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Career Readiness

Career Readiness is the attainment and demonstration of competencies that broadly prepare students for a successful transition into the workplace. These competencies include communication, professionalism, teamwork and collaboration, and career management.

Students can view Career Readiness events and programs on Engage that are provided by the Division.

Communication

Communication is writing and speaking effectively within multiple contexts1 and environments2 while leveraging strong verbal, non-verbal, and listening skills.

Learning Outcomes

  • Students will accurately and coherently explain a topic, idea, or feeling.
  • Students will identify active listening skills.
  • Students will listen actively and attentively.
  • Students will listen and respond to constructive feedback professionally, without deflection, and ask for clarification as needed.
  • Students will consider the interests and perspectives of others when communicating interpersonally.
  • Students will identify strategies to mediate and resolve conflicts.
  • Students will increase their self-efficacy to mediate and resolve conflicts.
  • Students will demonstrate successful strategies to mediate and resolve conflicts.

1 Contexts refers to the circumstances that form and surround the reason of the communication
(e.g. customer service, interpersonal relationships, interviewing, networking).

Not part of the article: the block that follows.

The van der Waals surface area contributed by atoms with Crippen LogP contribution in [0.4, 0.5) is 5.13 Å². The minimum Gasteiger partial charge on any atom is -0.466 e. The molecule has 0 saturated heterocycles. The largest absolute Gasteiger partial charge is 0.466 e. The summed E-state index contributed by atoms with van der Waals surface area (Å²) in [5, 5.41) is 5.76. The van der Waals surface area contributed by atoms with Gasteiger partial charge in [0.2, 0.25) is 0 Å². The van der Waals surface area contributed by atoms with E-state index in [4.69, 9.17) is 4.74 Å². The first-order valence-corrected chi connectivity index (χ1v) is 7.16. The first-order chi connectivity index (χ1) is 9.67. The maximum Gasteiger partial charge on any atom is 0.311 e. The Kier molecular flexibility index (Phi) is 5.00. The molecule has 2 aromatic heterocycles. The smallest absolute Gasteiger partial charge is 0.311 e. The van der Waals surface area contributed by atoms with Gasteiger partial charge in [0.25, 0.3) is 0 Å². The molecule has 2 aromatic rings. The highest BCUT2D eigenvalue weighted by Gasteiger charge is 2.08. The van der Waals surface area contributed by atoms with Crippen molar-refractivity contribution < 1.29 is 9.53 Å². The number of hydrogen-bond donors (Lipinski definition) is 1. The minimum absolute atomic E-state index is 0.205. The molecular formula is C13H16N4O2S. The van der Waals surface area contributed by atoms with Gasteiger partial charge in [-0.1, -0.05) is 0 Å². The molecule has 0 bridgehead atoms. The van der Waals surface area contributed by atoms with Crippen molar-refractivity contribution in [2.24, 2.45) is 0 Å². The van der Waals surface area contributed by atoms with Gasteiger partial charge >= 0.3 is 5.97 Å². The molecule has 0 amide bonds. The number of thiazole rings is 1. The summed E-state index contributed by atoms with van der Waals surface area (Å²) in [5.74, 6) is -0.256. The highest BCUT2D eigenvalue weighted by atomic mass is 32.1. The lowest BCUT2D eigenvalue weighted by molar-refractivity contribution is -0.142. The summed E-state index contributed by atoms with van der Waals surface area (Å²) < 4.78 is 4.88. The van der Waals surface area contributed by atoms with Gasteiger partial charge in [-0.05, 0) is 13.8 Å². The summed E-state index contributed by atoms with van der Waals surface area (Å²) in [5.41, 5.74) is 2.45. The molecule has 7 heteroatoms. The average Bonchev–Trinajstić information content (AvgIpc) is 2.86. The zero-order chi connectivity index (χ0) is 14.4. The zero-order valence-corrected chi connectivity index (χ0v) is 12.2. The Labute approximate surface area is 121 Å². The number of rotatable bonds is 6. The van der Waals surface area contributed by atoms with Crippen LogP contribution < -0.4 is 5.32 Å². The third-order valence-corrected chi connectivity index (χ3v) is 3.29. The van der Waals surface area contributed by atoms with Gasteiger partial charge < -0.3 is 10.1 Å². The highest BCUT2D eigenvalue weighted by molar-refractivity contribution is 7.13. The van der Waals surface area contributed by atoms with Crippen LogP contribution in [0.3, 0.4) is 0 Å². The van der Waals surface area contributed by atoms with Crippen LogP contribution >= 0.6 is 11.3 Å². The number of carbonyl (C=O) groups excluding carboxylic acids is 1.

2 Environments refers to the surroundings or medium in which the communication occurs
(e.g. in-person, email, phone, video conferencing).

References and Grounding Documents
Critical Thinking

A habit of mind that exercises "logical interpretation, analysis, and evaluation" (Facione, 1990, p. 8) of evidence, situations, and theories to engage with individual and community problem solving and decision making.

Learning Outcomes

  • Students will identify the process and skills needed to successfully think critically.
  • Students will increase their self-efficacy to think critically.
  • Students will clearly explain the issue and relevant evidence, situations, and ideas.
  • Students will analyze the significance of relevant evidence, situations, and ideas.
  • Students will analyze the influence of their own and others' assumptions.
  • Students will express a logical conclusion.
References and Grounding Documents
Intercultural Knowledge and Competence

"Intercultural Knowledge and Competence is a set of cultural, affective, and behavioral skills and characteristics that support effective and appropriate interaction in a variety of cultural contexts" (AAC&U, 2009a, p. 1).

Learning Outcomes

  • Students will increase awareness of how their own identities and cultural perspectives1 influence their interactions in their local and global communities.
  • Students will increase their curiosity about and openness to other identities and cultural perspectives and people.
  • Students will increase their self-efficacy and ability to positively engage2 perspectives and experiences different from ones own.
  • Students will increase their knowledge of and empathy for other identities and cultural perspectives.
  • Students will increase their ability to communicate verbally and nonverbally across cultural differences in culturally considerate ways.

1 Culture is the knowledge, beliefs, values, and traditions, and experiences shared by a group.
2 Positive engagement is the process of interacting with others while treating their cultures as different